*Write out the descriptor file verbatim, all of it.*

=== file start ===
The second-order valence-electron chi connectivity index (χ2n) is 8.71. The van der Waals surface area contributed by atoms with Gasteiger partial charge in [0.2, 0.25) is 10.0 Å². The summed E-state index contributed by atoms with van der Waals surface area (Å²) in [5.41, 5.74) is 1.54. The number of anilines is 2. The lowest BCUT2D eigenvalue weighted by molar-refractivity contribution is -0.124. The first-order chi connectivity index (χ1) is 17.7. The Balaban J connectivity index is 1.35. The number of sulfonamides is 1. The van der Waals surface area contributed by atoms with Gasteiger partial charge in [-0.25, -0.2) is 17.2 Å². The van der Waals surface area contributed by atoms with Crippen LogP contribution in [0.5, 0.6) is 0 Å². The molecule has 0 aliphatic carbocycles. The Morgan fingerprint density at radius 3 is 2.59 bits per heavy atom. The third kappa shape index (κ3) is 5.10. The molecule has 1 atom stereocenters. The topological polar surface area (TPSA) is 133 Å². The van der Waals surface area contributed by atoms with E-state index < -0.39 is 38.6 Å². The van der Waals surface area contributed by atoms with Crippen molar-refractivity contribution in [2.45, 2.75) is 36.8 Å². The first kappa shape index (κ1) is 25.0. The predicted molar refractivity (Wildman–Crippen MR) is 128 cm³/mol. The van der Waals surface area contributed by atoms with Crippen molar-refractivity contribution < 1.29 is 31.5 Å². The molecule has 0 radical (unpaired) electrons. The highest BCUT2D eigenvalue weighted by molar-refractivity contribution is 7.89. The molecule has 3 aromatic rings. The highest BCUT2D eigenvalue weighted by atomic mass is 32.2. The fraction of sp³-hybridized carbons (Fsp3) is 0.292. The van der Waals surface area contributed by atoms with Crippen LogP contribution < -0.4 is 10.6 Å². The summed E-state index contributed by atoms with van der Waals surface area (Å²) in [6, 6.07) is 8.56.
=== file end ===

The second-order valence-electron chi connectivity index (χ2n) is 8.71. The van der Waals surface area contributed by atoms with Gasteiger partial charge in [0.2, 0.25) is 10.0 Å². The summed E-state index contributed by atoms with van der Waals surface area (Å²) in [5.41, 5.74) is 1.54. The number of anilines is 2. The lowest BCUT2D eigenvalue weighted by molar-refractivity contribution is -0.124. The first-order chi connectivity index (χ1) is 17.7. The Balaban J connectivity index is 1.35. The number of sulfonamides is 1. The van der Waals surface area contributed by atoms with Gasteiger partial charge in [-0.25, -0.2) is 17.2 Å². The van der Waals surface area contributed by atoms with Crippen LogP contribution in [0.5, 0.6) is 0 Å². The molecule has 0 aliphatic carbocycles. The Morgan fingerprint density at radius 3 is 2.59 bits per heavy atom. The third kappa shape index (κ3) is 5.10. The molecule has 1 atom stereocenters. The topological polar surface area (TPSA) is 133 Å². The van der Waals surface area contributed by atoms with E-state index < -0.39 is 38.6 Å². The van der Waals surface area contributed by atoms with Crippen molar-refractivity contribution in [2.45, 2.75) is 36.8 Å². The first kappa shape index (κ1) is 25.0. The predicted molar refractivity (Wildman–Crippen MR) is 128 cm³/mol. The van der Waals surface area contributed by atoms with Crippen molar-refractivity contribution < 1.29 is 31.5 Å². The molecule has 0 radical (unpaired) electrons. The highest BCUT2D eigenvalue weighted by molar-refractivity contribution is 7.89. The molecule has 3 aromatic rings. The highest BCUT2D eigenvalue weighted by atomic mass is 32.2. The fraction of sp³-hybridized carbons (Fsp3) is 0.292. The van der Waals surface area contributed by atoms with Crippen LogP contribution < -0.4 is 10.6 Å². The summed E-state index contributed by atoms with van der Waals surface area (Å²) in [6, 6.07) is 8.56.